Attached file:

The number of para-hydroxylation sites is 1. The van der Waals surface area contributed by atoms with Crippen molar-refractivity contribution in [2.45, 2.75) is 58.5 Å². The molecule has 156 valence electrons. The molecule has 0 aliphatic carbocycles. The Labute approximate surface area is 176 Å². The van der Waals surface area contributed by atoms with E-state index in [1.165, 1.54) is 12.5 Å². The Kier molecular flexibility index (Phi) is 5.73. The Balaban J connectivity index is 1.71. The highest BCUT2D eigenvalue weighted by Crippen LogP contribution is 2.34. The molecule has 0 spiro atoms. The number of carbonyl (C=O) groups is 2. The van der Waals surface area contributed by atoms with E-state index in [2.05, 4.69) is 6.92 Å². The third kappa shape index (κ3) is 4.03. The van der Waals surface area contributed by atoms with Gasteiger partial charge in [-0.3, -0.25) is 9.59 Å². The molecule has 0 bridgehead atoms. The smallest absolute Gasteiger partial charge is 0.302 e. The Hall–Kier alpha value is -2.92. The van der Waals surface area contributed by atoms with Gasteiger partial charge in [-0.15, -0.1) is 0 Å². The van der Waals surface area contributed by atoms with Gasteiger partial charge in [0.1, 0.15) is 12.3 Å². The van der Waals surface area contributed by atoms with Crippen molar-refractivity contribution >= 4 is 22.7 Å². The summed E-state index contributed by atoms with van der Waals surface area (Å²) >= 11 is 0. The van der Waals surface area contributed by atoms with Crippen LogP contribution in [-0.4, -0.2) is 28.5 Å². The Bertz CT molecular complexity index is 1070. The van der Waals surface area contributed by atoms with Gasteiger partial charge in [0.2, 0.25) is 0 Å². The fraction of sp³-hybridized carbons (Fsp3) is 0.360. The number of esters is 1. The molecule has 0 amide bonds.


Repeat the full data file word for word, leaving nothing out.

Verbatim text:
The number of para-hydroxylation sites is 1. The van der Waals surface area contributed by atoms with Crippen molar-refractivity contribution in [2.45, 2.75) is 58.5 Å². The molecule has 156 valence electrons. The molecule has 0 aliphatic carbocycles. The Labute approximate surface area is 176 Å². The van der Waals surface area contributed by atoms with E-state index in [1.165, 1.54) is 12.5 Å². The Kier molecular flexibility index (Phi) is 5.73. The Balaban J connectivity index is 1.71. The highest BCUT2D eigenvalue weighted by Crippen LogP contribution is 2.34. The molecule has 0 spiro atoms. The number of carbonyl (C=O) groups is 2. The van der Waals surface area contributed by atoms with E-state index in [2.05, 4.69) is 6.92 Å². The third kappa shape index (κ3) is 4.03. The van der Waals surface area contributed by atoms with Gasteiger partial charge in [-0.3, -0.25) is 9.59 Å². The molecule has 0 bridgehead atoms. The smallest absolute Gasteiger partial charge is 0.302 e. The Hall–Kier alpha value is -2.92. The van der Waals surface area contributed by atoms with Gasteiger partial charge in [-0.15, -0.1) is 0 Å². The van der Waals surface area contributed by atoms with Gasteiger partial charge in [0.1, 0.15) is 12.3 Å². The van der Waals surface area contributed by atoms with Crippen molar-refractivity contribution >= 4 is 22.7 Å². The summed E-state index contributed by atoms with van der Waals surface area (Å²) >= 11 is 0. The van der Waals surface area contributed by atoms with Crippen LogP contribution in [-0.4, -0.2) is 28.5 Å². The Bertz CT molecular complexity index is 1070. The van der Waals surface area contributed by atoms with Gasteiger partial charge in [0.2, 0.25) is 0 Å². The fraction of sp³-hybridized carbons (Fsp3) is 0.360. The number of esters is 1. The molecule has 0 amide bonds.